At CES, Clinton says social media help fuel, solve global policy debates

Former President Bill Clinton speaks during a Samsung keynote address at the 2013 International CES Wednesday January 9, 2013.

Samsung Keynote at 2013 International CES

Former President Bill Clinton speaks during a Samsung keynote address at the 2013 International CES on Wednesday, Jan. 9, 2013. Launch slideshow »

Former President Bill Clinton Samsung's Keynote Speaker

Former President Bill Clinton speaks during Samsung's keynote address at the International Consumer Electronics Show in Las Vegas, Wednesday, Jan. 9, 2013. Launch slideshow »

Bill Clinton said he's seen technology grow from a few dozen Internet sites to a significant force in influencing global policies.

"When I became president, the average cellphone weighed five pounds," Clinton, the 42nd president of the United States, told an audience this morning at the International Consumer Electronics Show in Las Vegas. "When I took office there were 50 sites on the Internet. More than that has been added since I started talking."

Clinton had been backstage, listening to Samsung President Stephen Woo and developers from across the tech world introduce their new products, including flexible screens for cellphones and tablets to processors that allow video games and movies to fill living room walls.

But Clinton reminded the audience that the technology being shown this week means more than fun and games. He said the developments can help solve controversial problems, from the economy to gun control and climate change.

"It can help us reform our systems," said Clinton, who appeared as a supporter of the Samsung Hope for Children, an initiative to provide technology education for children across Africa. He received a standing ovation when he took the stage of the Palazzo Ballroom inside the Sands Convention Center.

Clinton pointed to how having cellphones had helped fishermen in Sri Lanka boost their incomes by being able to check market prices up the coast. Smart phones and Internet access has also given people in Haiti greater access to banking services.

"I spend a lot of my time in parts of the world where people cannot even take basic systems for granted," Clinton said. "In those places, too, technology can be profoundly important."

Clinton cited a study showing that 10 percent cellphone growth in developing countries provided a half-percent boost in gross national product.

There's still work to be done, however, to keep countries connected. Clinton pointed out that the U.S. ranks 15th in computer download speeds. America has one-quarter of the speed as South Korea, the world's leader.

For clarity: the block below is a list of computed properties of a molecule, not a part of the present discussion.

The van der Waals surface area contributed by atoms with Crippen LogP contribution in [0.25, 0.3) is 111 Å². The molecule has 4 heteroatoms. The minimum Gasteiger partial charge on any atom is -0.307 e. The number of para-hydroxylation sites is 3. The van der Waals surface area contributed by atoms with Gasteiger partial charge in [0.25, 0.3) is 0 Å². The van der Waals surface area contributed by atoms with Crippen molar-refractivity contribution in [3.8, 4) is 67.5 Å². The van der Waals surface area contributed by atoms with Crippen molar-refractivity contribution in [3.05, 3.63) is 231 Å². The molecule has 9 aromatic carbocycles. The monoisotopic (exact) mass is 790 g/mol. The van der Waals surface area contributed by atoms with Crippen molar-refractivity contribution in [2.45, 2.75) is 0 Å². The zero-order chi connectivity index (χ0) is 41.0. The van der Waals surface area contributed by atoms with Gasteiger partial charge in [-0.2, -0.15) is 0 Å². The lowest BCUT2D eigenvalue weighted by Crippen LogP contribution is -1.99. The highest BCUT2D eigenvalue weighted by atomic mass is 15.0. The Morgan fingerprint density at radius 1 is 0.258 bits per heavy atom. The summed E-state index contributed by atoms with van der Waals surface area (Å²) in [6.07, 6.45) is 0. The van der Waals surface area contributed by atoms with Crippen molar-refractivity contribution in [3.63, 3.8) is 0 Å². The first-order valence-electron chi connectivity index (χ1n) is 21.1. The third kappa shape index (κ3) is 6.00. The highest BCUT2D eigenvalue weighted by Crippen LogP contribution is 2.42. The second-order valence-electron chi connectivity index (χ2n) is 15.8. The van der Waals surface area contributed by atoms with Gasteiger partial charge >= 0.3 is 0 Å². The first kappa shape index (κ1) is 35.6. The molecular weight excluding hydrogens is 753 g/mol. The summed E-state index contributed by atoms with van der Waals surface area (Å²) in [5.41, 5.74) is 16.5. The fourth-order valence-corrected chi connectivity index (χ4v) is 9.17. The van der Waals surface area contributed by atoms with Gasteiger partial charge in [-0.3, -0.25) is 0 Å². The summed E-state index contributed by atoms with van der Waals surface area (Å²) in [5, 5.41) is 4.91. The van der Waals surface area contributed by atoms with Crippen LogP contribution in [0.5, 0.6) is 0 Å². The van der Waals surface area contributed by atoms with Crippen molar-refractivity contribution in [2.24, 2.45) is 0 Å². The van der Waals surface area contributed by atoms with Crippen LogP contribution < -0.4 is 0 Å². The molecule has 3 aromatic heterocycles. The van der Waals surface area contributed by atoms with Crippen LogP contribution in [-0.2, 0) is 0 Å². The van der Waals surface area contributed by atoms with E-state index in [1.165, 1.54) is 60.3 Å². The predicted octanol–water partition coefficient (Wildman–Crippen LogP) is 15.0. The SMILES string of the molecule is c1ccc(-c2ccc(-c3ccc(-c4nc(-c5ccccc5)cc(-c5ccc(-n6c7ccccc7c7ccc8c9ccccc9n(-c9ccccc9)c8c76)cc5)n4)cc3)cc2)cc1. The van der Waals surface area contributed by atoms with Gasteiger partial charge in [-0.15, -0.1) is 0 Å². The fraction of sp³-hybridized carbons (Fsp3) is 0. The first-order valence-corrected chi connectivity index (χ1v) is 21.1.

Samsung's Woo, meanwhile, gave previews of the company's developments in expanding more processing speed with less energy. The company also said it's meeting the growing data demands of more than 6 billion mobile devices. Woo pointed to new memory cells being developed that will allow data centers to process more information faster, using less space and less energy.

Technology alone won't solve the world's problems, however.

"If you look at what the Arab Spring did to use social networks to topple oligarchies, you realize it's not a total solution," Clinton said.

While he said technology can provide better access to information, people have to be willing to listen. Clinton said too often social networks become ideological cocoons.

"The only remaining bigotry we have is we just don't want to be around people who disagree with us," Cllnton said. "We have been sorting ourselves out by our beliefs in a way that weakens our diversity and the potential of the country."

Clinton criticized the gun lobby, for example, saying it has helped overturn the assault weapons ban passed while he was in office by a campaign of fear and misinformation aimed at rural Americans.

"I grew up in this hunting culture but this is nuts," said the former governor of Arkansas. "Why does anyone need a 30-round clips for a gun? Why do they need a 100-round clips?"

Half of all gun deaths in American history have occurred since the assault-weapons ban was lifted, Clinton said.

As another example, Clinton said America just experienced its hottest year on record by one degree.

"Perhaps the deniers will finally be quieted," he said.

Clinton said communication advances have also served to increase awareness about the struggles of women in the Middle East and the problem of human trafficking in the U.S.

"None of them can be solved, unless we are committed to a shared vision," he said.

"Make no mistake about it, climate change will affect us all, (political) stability will affect us all, inequality will affect us all," Clinton added "We will share the future."



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